Diarmaid Ferriter: We can’t let dark past define Irish social history
Contemporary emotion can cloud historical assessment and destroy nuance
David Norris: wrote earlier this week of the struggle for gay rights: “It wasn’t all grim . . . There was an awful lot of fun.”
In July 2007, the Gay Community News was guest edited by a group of gay teenagers who graced the cover with the headline “Out, Proud and Loaded”. At the same time, an older gay man, Tonie Walsh, one of the stalwarts of the gay rights movement, commented on the changing climate and paucity of role models in the 1980s in contrast to the early 21st century. Walsh had asked an 18 year old when he had “come out” and the answer he received was “Darling, I was never in!”
It is that sort of change, built on since, especially with the successful marriage-equality campaign, that allowed David Norris to write during the week to mark the State apology to those historically victimised by the criminalisation of male homosexuality about “a generation of young men released from the guilt and shame experienced by men of my generation”.
As one of the principal archivists of the gay rights movement in Ireland, Tonie Walsh has also done much to ensure that the history of the struggle is documented and preserved; Norris too, has nobly donated his archive to the National Library of Ireland. When I was researching a history of Irish sexuality Walsh was generous in allowing access to the Irish Queer Archive that was then uncataloged. It seemed to me essential to try to look at the story from the inside, especially given the dearth of public testimony from earlier decades about peoples’ experiences of homosexuality. The archive underlines not just the suffering of gay people who were criminalised, patholigised and humiliated but also their celebrations, their sophisticated and successful campaign for law reform, social change and education as well as their infighting, especially between those who prioritised law reform and those who wanted to concentrate more on creating social spaces for the LGBT community.
The archive underlines not just the suffering of gay people who were criminalised, patholigised and humiliated but also their celebrations
The campaign for reform was inevitably political, and like most political campaigns it involved disagreements over strategy, rival groupings and a strong social dimension which many, even during a period in which the law vilified them, found uplifting.
I was glad to see David Norris being able to squeeze this observation into the analysis during the week: “It wasn’t all grim . . . There was an awful lot of fun.” We need to take cognisance of that in the interests of historical balance, not to diminish the suffering, but to remind ourselves that such has been the relentless and understandable focus on “dark chapters” of our history that we can lose perspective. I won’t pretend that I have always been able to achieve that balance, especially given that this newspaper’s Peter Crawley suggested this week I am a historian “who conveys such personal anger with the past that he seems ready to give it a head butt”.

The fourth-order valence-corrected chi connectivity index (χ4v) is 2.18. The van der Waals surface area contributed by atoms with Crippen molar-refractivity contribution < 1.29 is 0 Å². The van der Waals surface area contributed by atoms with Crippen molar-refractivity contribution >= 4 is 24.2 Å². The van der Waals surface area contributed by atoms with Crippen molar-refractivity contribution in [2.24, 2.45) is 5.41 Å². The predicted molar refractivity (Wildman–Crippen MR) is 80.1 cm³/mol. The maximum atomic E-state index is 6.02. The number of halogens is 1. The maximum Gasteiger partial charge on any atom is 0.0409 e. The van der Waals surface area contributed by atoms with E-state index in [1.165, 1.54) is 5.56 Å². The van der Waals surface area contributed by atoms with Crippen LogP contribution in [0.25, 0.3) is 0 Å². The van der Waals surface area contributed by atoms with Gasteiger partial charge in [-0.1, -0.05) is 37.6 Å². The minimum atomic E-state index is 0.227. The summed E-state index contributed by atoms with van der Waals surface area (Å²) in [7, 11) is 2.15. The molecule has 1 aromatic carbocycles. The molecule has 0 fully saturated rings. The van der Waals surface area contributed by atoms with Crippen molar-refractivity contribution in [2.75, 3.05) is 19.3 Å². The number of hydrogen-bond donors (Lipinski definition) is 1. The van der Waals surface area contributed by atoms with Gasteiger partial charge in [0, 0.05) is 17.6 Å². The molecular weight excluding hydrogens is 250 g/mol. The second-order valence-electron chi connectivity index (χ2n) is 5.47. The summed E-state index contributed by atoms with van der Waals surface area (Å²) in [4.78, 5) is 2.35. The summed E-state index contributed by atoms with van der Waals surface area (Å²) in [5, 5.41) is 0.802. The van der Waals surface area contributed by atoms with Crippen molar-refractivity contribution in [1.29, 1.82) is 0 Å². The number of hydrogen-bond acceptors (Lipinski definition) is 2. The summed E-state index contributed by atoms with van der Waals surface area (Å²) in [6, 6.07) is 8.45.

To work on Irish social history over the last few decades has been to research during a time of extraordinary detailed revelations about a great range of suffering and the historian cannot stand completely outside of the environment in which they exist. But there is still an onus on us to remind of the need for context; as James Smith remarked in introducing his book Ireland’s Magdalen Laundries (2007), one of his challenges “was how to separate academic detachment from personal indignation. Moral outrage and academic detachment do not sit easily on the same page.”
That does not mean history writing needs to be sterile; in 1993, veteran historian of Ulster ATQ Stewart warned, “if you look at history, it is about humanity and emotions and some historians write as if it were not. Their view has become terribly narrow.” But we do need to be mindful of the extent to which contemporary emotion can cloud historical assessment. State apologies, such as the one issued this week, can be moving and powerfully symbolic – and mean a lot to those still here that were victimised in the past, the relatives of those maligned, and those who campaigned for change – but the apologies can also simplify.
In denouncing the sins of the forefathers, contemporary values can too easily be applied to laws and attitudes of decades previously and those affected by those laws are then unthinkingly labelled “heroes”, as they were this week, which might well be an inaccurate and shallow description we retrospectively place on a whole range of people, defining them far too narrowly.
The depiction of heroes and villains can then foster a historical narrative devoid of nuance. We are in danger of a reductionism that posits our history as just a history of what went wrong if its framing is propelled solely by anger. In the words of Anne Dolan, writing about the 1920s and 1930s in the recent Cambridge History of Ireland, “This is the history of a disappointment. At least that is the impression most of the historiography of Ireland in the 1920s and 1930s seems to leave.”
We were more complicated than that.